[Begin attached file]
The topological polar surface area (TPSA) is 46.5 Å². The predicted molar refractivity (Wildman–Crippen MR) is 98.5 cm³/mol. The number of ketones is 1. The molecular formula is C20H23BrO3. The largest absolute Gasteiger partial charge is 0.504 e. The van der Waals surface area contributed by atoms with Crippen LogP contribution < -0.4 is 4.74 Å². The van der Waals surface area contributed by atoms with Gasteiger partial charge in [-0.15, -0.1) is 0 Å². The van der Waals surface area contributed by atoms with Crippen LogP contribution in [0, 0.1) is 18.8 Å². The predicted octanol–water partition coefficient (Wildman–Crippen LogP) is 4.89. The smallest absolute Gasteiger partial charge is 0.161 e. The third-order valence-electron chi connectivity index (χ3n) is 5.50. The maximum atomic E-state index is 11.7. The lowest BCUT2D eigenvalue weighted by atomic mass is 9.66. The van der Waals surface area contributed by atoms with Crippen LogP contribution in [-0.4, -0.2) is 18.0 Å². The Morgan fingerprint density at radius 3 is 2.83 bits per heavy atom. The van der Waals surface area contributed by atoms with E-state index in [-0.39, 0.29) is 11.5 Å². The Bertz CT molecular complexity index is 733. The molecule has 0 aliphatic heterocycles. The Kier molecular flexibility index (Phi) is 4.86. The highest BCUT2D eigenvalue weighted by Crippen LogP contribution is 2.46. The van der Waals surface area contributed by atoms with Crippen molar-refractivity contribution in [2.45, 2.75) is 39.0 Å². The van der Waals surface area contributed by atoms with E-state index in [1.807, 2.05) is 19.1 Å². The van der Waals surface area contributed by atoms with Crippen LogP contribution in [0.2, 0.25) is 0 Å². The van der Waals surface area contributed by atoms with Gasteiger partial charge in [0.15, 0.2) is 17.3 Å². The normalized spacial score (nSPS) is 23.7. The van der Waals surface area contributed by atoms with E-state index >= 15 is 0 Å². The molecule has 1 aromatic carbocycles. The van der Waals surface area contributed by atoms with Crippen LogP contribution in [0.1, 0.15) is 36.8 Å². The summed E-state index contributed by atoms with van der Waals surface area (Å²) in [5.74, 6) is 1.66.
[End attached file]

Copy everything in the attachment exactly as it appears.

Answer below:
The topological polar surface area (TPSA) is 46.5 Å². The predicted molar refractivity (Wildman–Crippen MR) is 98.5 cm³/mol. The number of ketones is 1. The molecular formula is C20H23BrO3. The largest absolute Gasteiger partial charge is 0.504 e. The van der Waals surface area contributed by atoms with Crippen LogP contribution < -0.4 is 4.74 Å². The van der Waals surface area contributed by atoms with Gasteiger partial charge in [-0.15, -0.1) is 0 Å². The van der Waals surface area contributed by atoms with Crippen LogP contribution in [0, 0.1) is 18.8 Å². The predicted octanol–water partition coefficient (Wildman–Crippen LogP) is 4.89. The smallest absolute Gasteiger partial charge is 0.161 e. The third-order valence-electron chi connectivity index (χ3n) is 5.50. The maximum atomic E-state index is 11.7. The lowest BCUT2D eigenvalue weighted by atomic mass is 9.66. The van der Waals surface area contributed by atoms with Crippen LogP contribution in [-0.4, -0.2) is 18.0 Å². The Morgan fingerprint density at radius 3 is 2.83 bits per heavy atom. The van der Waals surface area contributed by atoms with E-state index in [-0.39, 0.29) is 11.5 Å². The Bertz CT molecular complexity index is 733. The molecule has 0 aliphatic heterocycles. The Kier molecular flexibility index (Phi) is 4.86. The highest BCUT2D eigenvalue weighted by Crippen LogP contribution is 2.46. The van der Waals surface area contributed by atoms with Crippen molar-refractivity contribution in [2.45, 2.75) is 39.0 Å². The van der Waals surface area contributed by atoms with E-state index in [1.807, 2.05) is 19.1 Å². The van der Waals surface area contributed by atoms with Crippen LogP contribution in [0.2, 0.25) is 0 Å². The van der Waals surface area contributed by atoms with Gasteiger partial charge in [0.15, 0.2) is 17.3 Å². The normalized spacial score (nSPS) is 23.7. The van der Waals surface area contributed by atoms with E-state index >= 15 is 0 Å². The molecule has 1 aromatic carbocycles. The van der Waals surface area contributed by atoms with Crippen LogP contribution in [0.1, 0.15) is 36.8 Å². The summed E-state index contributed by atoms with van der Waals surface area (Å²) in [5.74, 6) is 1.66.